Genevieve Hargrave, VicHealth's Senior Project Officer for Alcohol and Tobacco, discusses the effects of advertising alcohol in the digital space.
At a recent Friday night out I declared that I didn’t want to get too messy and was not drinking, as I had plans for the weekend. I expected a few jokes at my expense but I didn’t anticipate the ensuing campaign that was waged to make me change my mind, drink up and join the pack. Without my beer goggles on I saw clearly how central alcohol is to our social lives. I also realised that it is assumed that if we go out we drink, and if we drink we’ll probably get drunk.
And while we stumble about under the influence, the picture is getting clearer – when it comes to alcohol, young people (aged 18–24 years) are really susceptible to being influenced, are taking the most risks, and are getting hurt. Over 260 young people aged 15–24 die each year as a result of risky alcohol consumption.1
"So what do we need to do to make it okay to enjoy a night out without having a drink?"
To make it less acceptable to drink to excess, and to talk about the safety and health risks associated with drinking alcohol?
A start might be disrupting the steady flow of messages that say it’s okay to drink too much, that normalise heavy drinking and unhealthy, unacceptable behaviour.
A quick look at the Facebook pages of a few large, familiar alcohol brands reveals that they are cleverly inserting themselves into every aspect of life for young Australians. As their ‘friends’ we are offered alcoholic popsicle recipes, free merchandise, invitations to events and giveaways to international festivals.
Brands are cleverly harnessing the power of brand advocates, challenging what’s seen as socially acceptable and making anti-social behaviour the norm. They tell us it’s okay to drink on a ‘school night’ and suggest adding ‘slurp’ to the familiar Cancer Council ‘slip slop slap’ slogan. And they know that if we see our friends are doing it, probably we will do it too.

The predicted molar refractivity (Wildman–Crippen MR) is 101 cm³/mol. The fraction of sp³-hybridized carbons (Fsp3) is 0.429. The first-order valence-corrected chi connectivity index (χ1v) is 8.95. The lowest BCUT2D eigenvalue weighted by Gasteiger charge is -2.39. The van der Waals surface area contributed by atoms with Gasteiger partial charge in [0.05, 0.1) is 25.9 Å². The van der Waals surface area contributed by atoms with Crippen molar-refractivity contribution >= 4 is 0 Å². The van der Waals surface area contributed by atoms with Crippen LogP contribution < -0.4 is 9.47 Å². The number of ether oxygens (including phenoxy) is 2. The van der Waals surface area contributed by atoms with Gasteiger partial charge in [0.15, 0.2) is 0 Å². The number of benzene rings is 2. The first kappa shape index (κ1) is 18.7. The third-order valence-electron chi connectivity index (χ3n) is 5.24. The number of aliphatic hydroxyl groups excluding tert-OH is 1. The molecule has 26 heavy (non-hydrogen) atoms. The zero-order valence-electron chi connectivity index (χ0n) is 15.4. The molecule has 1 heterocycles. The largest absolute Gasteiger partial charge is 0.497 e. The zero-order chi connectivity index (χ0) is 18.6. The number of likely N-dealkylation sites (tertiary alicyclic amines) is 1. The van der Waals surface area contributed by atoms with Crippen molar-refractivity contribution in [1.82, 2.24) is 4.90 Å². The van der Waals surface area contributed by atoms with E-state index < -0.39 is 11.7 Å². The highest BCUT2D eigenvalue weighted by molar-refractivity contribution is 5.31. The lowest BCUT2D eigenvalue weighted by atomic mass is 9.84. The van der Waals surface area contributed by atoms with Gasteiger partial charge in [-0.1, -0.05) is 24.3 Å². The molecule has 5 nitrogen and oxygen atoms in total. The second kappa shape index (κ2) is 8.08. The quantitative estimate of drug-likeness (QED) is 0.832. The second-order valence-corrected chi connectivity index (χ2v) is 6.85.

So are we okay with alcohol brands promoting a culture of heavy drinking? And whose job is it to set boundaries for the promotion of alcohol in Australia?
The ABAC Responsible Alcohol Marketing Code covers the content of alcohol marketing and promotion in Australia. The code is quasi-regulatory, which means that it is mostly governed by alcohol companies. That's a bit like a having football match contested by lions versus bunnies, and putting the lions in charge of setting the rules and choosing the umpires.
"Also, the code is not a law: it’s not mandatory – and not all alcohol companies have signed up. How could this system be independent and effective?"
The ABAC code prohibits the portrayal of consumption of alcohol as causing or contributing to the achievement of personal, business, social, sporting, sexual, or other success. As in other areas of advertising, alcohol brands may not mislead by implying that by adding alcohol, Joe Ordinary will enjoy instant success, popularity and the admiration of his peers. I can confirm from my night of abstinence that when you're drunk you may feel like a hero, but you are actually a slurring, rambling, stumbling, drink spilling, obnoxious bore and a danger to yourself and others.